What has medical technology ever done for us?
Last week’s NHS hack was frightening and it raises a swathe of extremely important questions about Britain’s readiness for cyber-attacks. The full consequences of the international attack, and how they can be managed, is not yet known.
But Sarah Vine, with her usual lightening-speed analysis, has already come up with the solution: giving up on computers altogether.
‘What this attack proves is just how absurdly over-reliant we have become on technology,’ she writes in today’s Daily Mail. ‘How defenceless we really are.’
“One of the (unintentionally) funny and most telling moments in the whole saga was when media outlets breathlessly described doctors as ‘resorting to using pen and paper’, as though this was so outlandishly antiquated they might as well have been applying leeches. It was as if the idea of running a hospital without computers was, quite simply, unthinkable.”
Now, as Vine rightly acknowledges, some tasks — like writing letters or keeping a diary — can be completed either manually or using a computer. One might allow for more secure storage in the vast majority of cases, easier sharing of information with colleagues and greater legibility, but if doctors really want to keep writing their prescriptions by hand, then so be it.
However, running a modern hospital without computers is unthinkable — and rightly so. The function of hospitals is to save or enhance as many lives as possible, using whatever tools are available.
Vine says it is not so long since ‘the country, indeed the world, managed perfectly well without computers’ and certainly a great deal was achieved in the analogue age.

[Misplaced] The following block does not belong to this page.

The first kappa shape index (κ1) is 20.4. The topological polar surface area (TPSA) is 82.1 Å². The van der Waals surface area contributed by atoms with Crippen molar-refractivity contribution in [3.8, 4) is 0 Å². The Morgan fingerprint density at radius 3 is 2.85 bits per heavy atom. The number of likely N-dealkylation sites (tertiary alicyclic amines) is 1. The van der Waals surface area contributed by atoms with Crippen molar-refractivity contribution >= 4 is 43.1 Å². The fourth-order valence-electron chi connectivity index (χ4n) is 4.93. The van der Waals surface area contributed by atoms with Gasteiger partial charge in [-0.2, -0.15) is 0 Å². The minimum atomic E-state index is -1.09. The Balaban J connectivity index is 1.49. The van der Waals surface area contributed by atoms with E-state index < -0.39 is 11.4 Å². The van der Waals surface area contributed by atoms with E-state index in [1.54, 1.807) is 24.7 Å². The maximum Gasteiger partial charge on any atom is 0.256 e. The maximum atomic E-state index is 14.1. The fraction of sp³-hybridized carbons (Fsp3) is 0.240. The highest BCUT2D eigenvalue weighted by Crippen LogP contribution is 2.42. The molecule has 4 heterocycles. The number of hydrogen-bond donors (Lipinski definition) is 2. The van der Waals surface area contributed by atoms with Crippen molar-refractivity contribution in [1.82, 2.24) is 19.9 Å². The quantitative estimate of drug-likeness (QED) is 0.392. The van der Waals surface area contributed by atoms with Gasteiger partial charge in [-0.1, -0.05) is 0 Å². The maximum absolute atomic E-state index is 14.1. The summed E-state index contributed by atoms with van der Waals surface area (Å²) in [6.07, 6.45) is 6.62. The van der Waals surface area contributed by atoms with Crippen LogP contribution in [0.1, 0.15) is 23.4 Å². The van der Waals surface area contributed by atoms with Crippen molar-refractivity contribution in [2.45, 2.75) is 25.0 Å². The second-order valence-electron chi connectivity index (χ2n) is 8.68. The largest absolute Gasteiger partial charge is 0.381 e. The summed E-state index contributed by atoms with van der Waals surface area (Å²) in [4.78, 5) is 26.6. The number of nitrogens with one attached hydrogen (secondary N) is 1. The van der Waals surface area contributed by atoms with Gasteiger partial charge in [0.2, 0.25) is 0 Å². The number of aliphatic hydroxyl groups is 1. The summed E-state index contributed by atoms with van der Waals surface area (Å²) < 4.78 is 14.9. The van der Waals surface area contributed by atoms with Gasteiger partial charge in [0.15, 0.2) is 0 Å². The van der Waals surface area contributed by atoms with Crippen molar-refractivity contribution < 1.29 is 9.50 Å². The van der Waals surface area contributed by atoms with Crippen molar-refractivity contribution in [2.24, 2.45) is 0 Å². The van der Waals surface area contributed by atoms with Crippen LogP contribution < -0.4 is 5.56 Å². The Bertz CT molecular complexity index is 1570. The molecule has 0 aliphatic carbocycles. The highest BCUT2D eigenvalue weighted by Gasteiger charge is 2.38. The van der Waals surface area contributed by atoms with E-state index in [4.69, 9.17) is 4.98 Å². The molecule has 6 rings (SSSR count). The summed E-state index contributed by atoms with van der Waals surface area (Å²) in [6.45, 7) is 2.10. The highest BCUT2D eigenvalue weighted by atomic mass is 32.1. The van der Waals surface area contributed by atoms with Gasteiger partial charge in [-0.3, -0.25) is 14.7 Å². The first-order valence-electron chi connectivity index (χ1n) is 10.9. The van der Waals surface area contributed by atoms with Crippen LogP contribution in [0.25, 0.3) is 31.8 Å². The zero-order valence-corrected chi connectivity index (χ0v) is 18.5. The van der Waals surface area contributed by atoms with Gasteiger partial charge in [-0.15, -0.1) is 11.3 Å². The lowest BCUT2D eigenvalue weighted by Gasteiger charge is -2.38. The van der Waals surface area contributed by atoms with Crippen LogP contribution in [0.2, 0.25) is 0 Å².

But here are some things that weren’t achieved:
- Robotic-assisted surgery, saving millions of patients the trauma of invasive procedures.
- Immediate printing of X-Rays, allowing rapid assessment of treatment options in emergencies.
- Instantaneous transfers of scans and other assessments between hospitals, allowing unprecedented cooperation between medical specialists, and streamlined care for patients.
Lazy tirades against computers in hospitals are not only laughable, they are offensive. The rapid development of medical technology has touched, and benefited, every family in Britain. It isn’t perfect, and never will be, but it’s much better than what was on offer even 30 years ago.
Moreover, Vine’s suggestion that pens and paper are not subject to security threats of any kind — fire, theft, forgetfulness — is blatantly ridiculous.
Yes, the NHS must be more prepared for cyber threats, since there will almost certainly be a next time. But those solutions must be designed to safeguard the tremendous advances of medical science and technology, not to hinder them.
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